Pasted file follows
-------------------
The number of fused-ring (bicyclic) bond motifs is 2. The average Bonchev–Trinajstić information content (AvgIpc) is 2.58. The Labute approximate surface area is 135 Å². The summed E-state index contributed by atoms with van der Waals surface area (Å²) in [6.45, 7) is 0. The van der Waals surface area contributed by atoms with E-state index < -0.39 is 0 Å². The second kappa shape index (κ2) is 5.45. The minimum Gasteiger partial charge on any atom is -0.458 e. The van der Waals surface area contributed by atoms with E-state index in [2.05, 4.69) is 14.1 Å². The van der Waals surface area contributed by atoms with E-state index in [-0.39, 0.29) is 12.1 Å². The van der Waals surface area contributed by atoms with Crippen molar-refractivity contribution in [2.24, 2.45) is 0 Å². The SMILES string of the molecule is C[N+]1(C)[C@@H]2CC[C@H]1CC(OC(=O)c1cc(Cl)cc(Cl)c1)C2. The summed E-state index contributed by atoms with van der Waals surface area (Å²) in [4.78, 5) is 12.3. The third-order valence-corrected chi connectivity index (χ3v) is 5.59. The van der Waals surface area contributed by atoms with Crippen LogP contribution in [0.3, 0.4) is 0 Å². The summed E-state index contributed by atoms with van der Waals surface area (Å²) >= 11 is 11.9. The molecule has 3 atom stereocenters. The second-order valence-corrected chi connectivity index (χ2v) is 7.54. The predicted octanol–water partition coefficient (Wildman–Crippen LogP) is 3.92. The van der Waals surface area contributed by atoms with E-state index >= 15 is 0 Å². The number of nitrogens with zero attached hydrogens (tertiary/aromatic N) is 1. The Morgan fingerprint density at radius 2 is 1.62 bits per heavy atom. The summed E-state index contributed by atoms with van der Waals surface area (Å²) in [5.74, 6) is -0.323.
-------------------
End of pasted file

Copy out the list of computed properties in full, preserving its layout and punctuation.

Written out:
The number of fused-ring (bicyclic) bond motifs is 2. The average Bonchev–Trinajstić information content (AvgIpc) is 2.58. The Labute approximate surface area is 135 Å². The summed E-state index contributed by atoms with van der Waals surface area (Å²) in [6.45, 7) is 0. The van der Waals surface area contributed by atoms with E-state index < -0.39 is 0 Å². The second kappa shape index (κ2) is 5.45. The minimum Gasteiger partial charge on any atom is -0.458 e. The van der Waals surface area contributed by atoms with E-state index in [2.05, 4.69) is 14.1 Å². The van der Waals surface area contributed by atoms with E-state index in [-0.39, 0.29) is 12.1 Å². The van der Waals surface area contributed by atoms with Crippen molar-refractivity contribution in [2.24, 2.45) is 0 Å². The SMILES string of the molecule is C[N+]1(C)[C@@H]2CC[C@H]1CC(OC(=O)c1cc(Cl)cc(Cl)c1)C2. The summed E-state index contributed by atoms with van der Waals surface area (Å²) in [4.78, 5) is 12.3. The third-order valence-corrected chi connectivity index (χ3v) is 5.59. The van der Waals surface area contributed by atoms with Crippen LogP contribution in [0.3, 0.4) is 0 Å². The summed E-state index contributed by atoms with van der Waals surface area (Å²) >= 11 is 11.9. The molecule has 3 atom stereocenters. The second-order valence-corrected chi connectivity index (χ2v) is 7.54. The predicted octanol–water partition coefficient (Wildman–Crippen LogP) is 3.92. The van der Waals surface area contributed by atoms with E-state index >= 15 is 0 Å². The number of nitrogens with zero attached hydrogens (tertiary/aromatic N) is 1. The Morgan fingerprint density at radius 2 is 1.62 bits per heavy atom. The summed E-state index contributed by atoms with van der Waals surface area (Å²) in [5.74, 6) is -0.323.